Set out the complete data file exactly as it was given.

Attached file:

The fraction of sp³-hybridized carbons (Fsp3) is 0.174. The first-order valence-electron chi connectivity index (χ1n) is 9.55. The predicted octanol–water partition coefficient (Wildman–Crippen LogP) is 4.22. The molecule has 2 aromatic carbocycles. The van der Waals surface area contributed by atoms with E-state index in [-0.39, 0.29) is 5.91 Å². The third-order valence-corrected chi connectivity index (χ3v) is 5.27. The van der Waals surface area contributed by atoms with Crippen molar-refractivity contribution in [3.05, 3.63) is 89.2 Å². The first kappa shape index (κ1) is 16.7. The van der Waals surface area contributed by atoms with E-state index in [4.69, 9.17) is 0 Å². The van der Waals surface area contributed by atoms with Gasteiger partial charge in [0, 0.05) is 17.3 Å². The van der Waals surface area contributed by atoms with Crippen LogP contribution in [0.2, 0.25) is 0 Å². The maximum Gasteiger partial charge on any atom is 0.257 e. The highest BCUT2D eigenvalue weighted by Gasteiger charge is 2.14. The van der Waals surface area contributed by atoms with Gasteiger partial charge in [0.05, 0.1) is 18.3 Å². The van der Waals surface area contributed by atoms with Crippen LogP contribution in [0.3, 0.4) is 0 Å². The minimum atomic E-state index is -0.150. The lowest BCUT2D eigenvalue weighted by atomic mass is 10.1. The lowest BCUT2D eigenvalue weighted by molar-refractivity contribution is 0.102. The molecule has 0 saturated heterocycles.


The fraction of sp³-hybridized carbons (Fsp3) is 0.174. The first-order valence-electron chi connectivity index (χ1n) is 9.55. The predicted octanol–water partition coefficient (Wildman–Crippen LogP) is 4.22. The molecule has 2 aromatic carbocycles. The van der Waals surface area contributed by atoms with E-state index in [-0.39, 0.29) is 5.91 Å². The third-order valence-corrected chi connectivity index (χ3v) is 5.27. The van der Waals surface area contributed by atoms with Crippen molar-refractivity contribution in [3.05, 3.63) is 89.2 Å². The first kappa shape index (κ1) is 16.7. The van der Waals surface area contributed by atoms with E-state index in [4.69, 9.17) is 0 Å². The van der Waals surface area contributed by atoms with Gasteiger partial charge in [0, 0.05) is 17.3 Å². The van der Waals surface area contributed by atoms with Crippen LogP contribution in [0.2, 0.25) is 0 Å². The maximum Gasteiger partial charge on any atom is 0.257 e. The highest BCUT2D eigenvalue weighted by Gasteiger charge is 2.14. The van der Waals surface area contributed by atoms with Gasteiger partial charge in [0.05, 0.1) is 18.3 Å². The van der Waals surface area contributed by atoms with Crippen LogP contribution in [0.3, 0.4) is 0 Å². The minimum atomic E-state index is -0.150. The lowest BCUT2D eigenvalue weighted by atomic mass is 10.1. The lowest BCUT2D eigenvalue weighted by molar-refractivity contribution is 0.102. The molecule has 0 saturated heterocycles.